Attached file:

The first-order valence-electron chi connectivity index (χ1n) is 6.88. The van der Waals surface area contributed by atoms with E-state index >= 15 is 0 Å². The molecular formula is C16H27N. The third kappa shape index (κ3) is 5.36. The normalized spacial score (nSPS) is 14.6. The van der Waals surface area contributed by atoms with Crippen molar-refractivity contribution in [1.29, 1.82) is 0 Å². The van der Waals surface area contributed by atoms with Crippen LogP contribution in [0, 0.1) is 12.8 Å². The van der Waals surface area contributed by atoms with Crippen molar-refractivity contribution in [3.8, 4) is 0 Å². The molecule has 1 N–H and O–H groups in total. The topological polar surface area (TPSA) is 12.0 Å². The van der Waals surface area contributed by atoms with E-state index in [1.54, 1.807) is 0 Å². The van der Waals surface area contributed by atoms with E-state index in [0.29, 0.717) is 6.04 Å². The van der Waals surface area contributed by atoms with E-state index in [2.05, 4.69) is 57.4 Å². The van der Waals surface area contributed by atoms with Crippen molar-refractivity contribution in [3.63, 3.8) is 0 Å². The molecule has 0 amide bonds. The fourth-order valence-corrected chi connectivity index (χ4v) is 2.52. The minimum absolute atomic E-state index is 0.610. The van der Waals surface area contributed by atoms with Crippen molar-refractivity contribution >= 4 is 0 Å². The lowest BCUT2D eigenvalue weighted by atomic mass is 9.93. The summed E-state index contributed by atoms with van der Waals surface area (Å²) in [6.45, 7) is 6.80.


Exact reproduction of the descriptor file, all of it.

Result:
The first-order valence-electron chi connectivity index (χ1n) is 6.88. The van der Waals surface area contributed by atoms with E-state index >= 15 is 0 Å². The molecular formula is C16H27N. The third kappa shape index (κ3) is 5.36. The normalized spacial score (nSPS) is 14.6. The van der Waals surface area contributed by atoms with Crippen molar-refractivity contribution in [1.29, 1.82) is 0 Å². The van der Waals surface area contributed by atoms with Crippen LogP contribution in [0, 0.1) is 12.8 Å². The van der Waals surface area contributed by atoms with Crippen molar-refractivity contribution in [3.8, 4) is 0 Å². The molecule has 1 N–H and O–H groups in total. The topological polar surface area (TPSA) is 12.0 Å². The van der Waals surface area contributed by atoms with E-state index in [1.54, 1.807) is 0 Å². The van der Waals surface area contributed by atoms with E-state index in [0.29, 0.717) is 6.04 Å². The van der Waals surface area contributed by atoms with E-state index in [2.05, 4.69) is 57.4 Å². The van der Waals surface area contributed by atoms with Crippen molar-refractivity contribution in [3.63, 3.8) is 0 Å². The molecule has 0 amide bonds. The fourth-order valence-corrected chi connectivity index (χ4v) is 2.52. The minimum absolute atomic E-state index is 0.610. The van der Waals surface area contributed by atoms with Crippen molar-refractivity contribution >= 4 is 0 Å². The lowest BCUT2D eigenvalue weighted by atomic mass is 9.93. The summed E-state index contributed by atoms with van der Waals surface area (Å²) in [6.45, 7) is 6.80.